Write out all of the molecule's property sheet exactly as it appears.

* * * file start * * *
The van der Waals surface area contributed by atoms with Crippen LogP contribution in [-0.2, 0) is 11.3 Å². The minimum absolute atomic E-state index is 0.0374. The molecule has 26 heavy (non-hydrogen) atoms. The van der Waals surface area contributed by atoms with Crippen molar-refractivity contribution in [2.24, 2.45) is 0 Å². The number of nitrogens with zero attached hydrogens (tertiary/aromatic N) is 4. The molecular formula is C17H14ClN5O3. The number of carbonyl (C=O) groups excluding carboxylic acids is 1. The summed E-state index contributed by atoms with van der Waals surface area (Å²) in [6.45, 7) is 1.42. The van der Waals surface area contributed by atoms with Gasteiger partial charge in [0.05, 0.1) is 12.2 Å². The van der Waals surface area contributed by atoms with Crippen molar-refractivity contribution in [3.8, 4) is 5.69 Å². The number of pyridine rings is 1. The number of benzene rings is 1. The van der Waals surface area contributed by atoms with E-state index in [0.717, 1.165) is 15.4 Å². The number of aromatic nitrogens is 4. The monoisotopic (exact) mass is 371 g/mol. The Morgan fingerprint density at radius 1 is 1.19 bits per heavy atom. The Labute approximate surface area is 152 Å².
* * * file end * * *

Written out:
The van der Waals surface area contributed by atoms with Crippen LogP contribution in [-0.2, 0) is 11.3 Å². The minimum absolute atomic E-state index is 0.0374. The molecule has 26 heavy (non-hydrogen) atoms. The van der Waals surface area contributed by atoms with Crippen molar-refractivity contribution in [2.24, 2.45) is 0 Å². The number of nitrogens with zero attached hydrogens (tertiary/aromatic N) is 4. The molecular formula is C17H14ClN5O3. The number of carbonyl (C=O) groups excluding carboxylic acids is 1. The summed E-state index contributed by atoms with van der Waals surface area (Å²) in [6.45, 7) is 1.42. The van der Waals surface area contributed by atoms with Gasteiger partial charge in [0.05, 0.1) is 12.2 Å². The van der Waals surface area contributed by atoms with Crippen molar-refractivity contribution in [3.8, 4) is 5.69 Å². The number of pyridine rings is 1. The number of benzene rings is 1. The van der Waals surface area contributed by atoms with E-state index in [0.717, 1.165) is 15.4 Å². The number of aromatic nitrogens is 4. The monoisotopic (exact) mass is 371 g/mol. The Morgan fingerprint density at radius 1 is 1.19 bits per heavy atom. The Labute approximate surface area is 152 Å².